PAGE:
On gross examination, the nodule was solid and firm and measured 0.5 x 0.1 x 0.3 cm. The entire nodule was frozen, and sections showed small, tightly packed tubules and nests of epithelioid cells in a fibrous background notable for many psammoma bodies (Figure 1). The frozen section was interpreted as “epithelioid neoplasm with psammoma bodies, defer to permanents.”

On permanent section, a clearer cytologic assessment showed that the epithelioid cells were relatively small with regular, round nuclei, and even chromatin (Figure 2). There was no significant atypia. Mitoses were inconspicuous. The larger cells appeared similar to signet ring cells with a vacuolated cytoplasm. The psammoma bodies were a striking feature also on permanent section. Thread-like bridging, a typical feature of adenomatoid tumors [5], was observed in several foci of the lesion (Figures 3(a)3(c)).

Ancillary studies were performed. Mucicarmine stain was performed to assess the presence of mucin in the vacuolated cells which was negative. Immunohistochemical (IHC) studies revealed positivity for WT1, calretinin (Figure 3(b)), PAX8 (Figure 3(c)), and D2-40 (Figure 4), and negativity for p53, estrogen-progesterone (ER-PR) receptors of the tumor cells. Epithelial markers including BerEP4/EpCAM, MOC-31, and B72.3 were all negative. The IHC reactions of WT1, calretinin, and D2-40 were positive and supportive of a mesothelial origin of the tumor [10, 11]. The vacuolated cells shared the same immunophenotype (Figure 4). Based on the histopathology and the IHC reactions, the lesion appeared benign and was diagnosed as adenomatoid tumor with psammoma bodies. The remaining fallopian tube and ovary, which were entirely submitted, did not reveal any other diagnostic abnormalities.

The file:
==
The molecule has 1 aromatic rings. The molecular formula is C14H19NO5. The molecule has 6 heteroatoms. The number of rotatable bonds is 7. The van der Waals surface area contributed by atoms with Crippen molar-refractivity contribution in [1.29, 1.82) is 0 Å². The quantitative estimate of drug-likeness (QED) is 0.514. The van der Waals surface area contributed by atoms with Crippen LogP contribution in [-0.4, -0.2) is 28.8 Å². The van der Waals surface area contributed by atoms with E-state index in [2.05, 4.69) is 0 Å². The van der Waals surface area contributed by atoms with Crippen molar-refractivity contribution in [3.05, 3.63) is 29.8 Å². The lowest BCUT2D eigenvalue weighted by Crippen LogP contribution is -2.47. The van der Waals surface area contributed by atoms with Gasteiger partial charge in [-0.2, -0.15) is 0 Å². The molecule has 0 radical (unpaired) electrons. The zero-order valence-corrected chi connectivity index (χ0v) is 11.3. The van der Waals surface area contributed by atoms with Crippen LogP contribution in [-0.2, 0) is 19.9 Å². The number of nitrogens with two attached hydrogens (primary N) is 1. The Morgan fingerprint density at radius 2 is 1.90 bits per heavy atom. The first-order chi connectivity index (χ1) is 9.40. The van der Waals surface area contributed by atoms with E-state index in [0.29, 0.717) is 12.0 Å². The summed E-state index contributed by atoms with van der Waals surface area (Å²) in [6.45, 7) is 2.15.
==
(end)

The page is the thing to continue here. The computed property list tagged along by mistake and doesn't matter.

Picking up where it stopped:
3. Discussion

Based on morphology alone, this case was difficult to distinguish from serous carcinoma, particularly at the time of intraoperative consultation. There were three major concerning morphologic features: (1) extensive psammoma bodies, which are typically associated with serous carcinoma; (2) tightly packed tubules and glands mimicking small solid nests on frozen section, a pattern commonly seen in low grade serous carcinoma; and (3) the presence of vacuolated cells, although a classic feature in adenomatoid tumors raised the question of signet ring cells and expanded the differential diagnoses to include mucinous adenocarcinoma. Furthermore, the patient’s BRCA1 mutation status also increased the suspicion for a malignant process. In patients with BRCA mutations, the lifetime risk of ovarian cancer is as high as 40% whereas in the general population is only 1.4% [12]. Given these morphologic and clinical features, a definitive diagnosis could not be rendered during intraoperative consultation and was deferred. In such circumstances, it is entirely appropriate to give a descriptive interpretation and defer the diagnosis to permanent section evaluation.